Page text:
Stettler’s Fred Bozek returns from seniors’ games sporting three new medals

Stettler’s Fred Bozek returns from seniors’ games sporting three new medals

Attracting thousands, the Huntsman World Senior Games are held each October in St. George, Utah

Stettler resident and avid baseball player Fred Bozek has much to be proud of following a two-week stint at the Huntsman World Senior Games in St. George, Utah.

“I love it. And I try to tell the kids, when people are quitting ball at 25 or 30 years of age – hey, keep going!”

This year marked Bozek’s 15th year heading to the Games, and he brought home both a silver and a gold medal.

“It was also a special year in that I got my Huntsman World Senior Games 15-year ring,” he said, adding that in five years, he will be in line to receive an engraved gold watch.

“So I’m looking forward to that – by then I’ll be 82. There are guys there who are 90 to 94 years-of-age who are still playing ball!”

Other categories of sport at the Games run the gamut from volleyball and basketball to golf, horseshoes and pickleball.

For Bozek, his passion for baseball stretches back to when he was just 10.

The appeal largely stems from being part of a team. “It’s the team spirit. To win medals, you’ve got to have teamwork. One person can’t win it – it’s got to be teamwork.”

As a younger fellow, it also helped to keep him out of trouble, he added with a laugh.

“I tell kids, when you play ball, you have no time to get into drugs or mischief because to play ball, you have to keep your wits about you,” he said. “I emphasize to everyone – stay with sports and you will never go wrong.

“I’m sure that had I quit playing ball, I might not be here today. It’s life-changing. It’s unbelievable – and I really mean that.”

Altogether, he has collected three gold medals, six silvers and one bronze with the two teams he’s been a part of over the years at the Games.

Mainly, he played with the Pals – a team he signed on with 15 years ago.

“Then I’ve played with the 75-plus these past few years, in a team called the Muggn’z,” he explained.

The Huntsman World Senior Games, as it is known today, began in 1987 as the World Senior Games, an international senior sports competition, according to the web site.

More than 20,000 attend the Games. And this month, there were 450 ball teams taking part.

They are categorized in age increments of five (50-plus, 55-plus all the way up to 89-plus). In fact, there are very fit 90-year-olds hitting the ball diamonds that could very well beat some local 40-year-olds, he added with a laugh.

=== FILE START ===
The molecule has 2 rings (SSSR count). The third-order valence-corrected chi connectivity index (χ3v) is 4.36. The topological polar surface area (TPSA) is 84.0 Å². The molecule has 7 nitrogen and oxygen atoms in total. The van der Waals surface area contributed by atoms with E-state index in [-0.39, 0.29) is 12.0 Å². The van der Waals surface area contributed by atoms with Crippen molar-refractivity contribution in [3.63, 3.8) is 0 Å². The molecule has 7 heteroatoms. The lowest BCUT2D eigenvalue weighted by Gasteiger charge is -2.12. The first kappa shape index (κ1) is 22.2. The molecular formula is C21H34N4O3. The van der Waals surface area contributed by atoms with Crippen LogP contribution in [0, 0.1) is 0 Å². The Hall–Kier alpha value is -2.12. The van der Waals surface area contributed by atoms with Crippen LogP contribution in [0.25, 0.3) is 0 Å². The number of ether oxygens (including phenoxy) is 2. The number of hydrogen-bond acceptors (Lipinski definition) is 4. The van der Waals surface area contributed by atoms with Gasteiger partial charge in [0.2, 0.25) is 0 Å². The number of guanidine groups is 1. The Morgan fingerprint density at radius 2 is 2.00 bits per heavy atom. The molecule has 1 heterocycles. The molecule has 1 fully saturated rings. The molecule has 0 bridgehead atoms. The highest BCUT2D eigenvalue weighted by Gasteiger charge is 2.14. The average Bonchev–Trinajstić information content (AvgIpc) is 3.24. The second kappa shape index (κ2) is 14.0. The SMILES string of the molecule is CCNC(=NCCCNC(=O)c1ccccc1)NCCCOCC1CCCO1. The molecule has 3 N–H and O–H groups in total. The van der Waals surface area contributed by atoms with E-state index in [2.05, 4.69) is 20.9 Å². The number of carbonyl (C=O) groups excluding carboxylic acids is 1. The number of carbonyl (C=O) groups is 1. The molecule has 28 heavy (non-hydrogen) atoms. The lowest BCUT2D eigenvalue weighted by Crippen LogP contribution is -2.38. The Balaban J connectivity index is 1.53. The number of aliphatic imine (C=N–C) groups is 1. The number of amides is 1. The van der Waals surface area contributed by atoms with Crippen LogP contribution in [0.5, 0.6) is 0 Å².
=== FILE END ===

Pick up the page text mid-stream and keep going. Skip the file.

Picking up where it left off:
The Games were founded by Daisy and John H. Morgan, Jr.

“Both agreed that the golden years were better when good health and physical fitness became a way of life, not an occasional hobby,” notes the web site.

Meanwhile, the Games play host to 30 athletic events each October, attracting athletes from Japan to Russia and from Alaska to Australia.

Of course, it’s not just about the friendly competition.

“Band concerts, dances, and awards socials for each sport are also part of the package, bringing athletes and guests together in a social atmosphere where they share in, and congratulate each other for, their achievements. This important aspect of the Games emphasizes the celebration of success for all participants, whether or not they win a medal.”

For Bozek, the annual trek south has brought such joy to his life.

And he’s quick to encourage others to get onboard.

“Anyone can do it. But if you are going to be playing ball, you had better be a good sport, and get along with your teammates. I’ve played ball with guys who were very good ball players but didn’t have any sportsmanship.

“But I would advise anyone to get involved. You don’t have to be the best ball player – just get in there and have heart and give it your best shot.”

And even though you join teams at the Huntsman Games where you don’t know the bulk of the players, it isn’t long before a tight-knit camaraderie is formed.

That in itself is something that helps to draw Bozek back to St. George year after year.

“You meet friends for a lifetime.”


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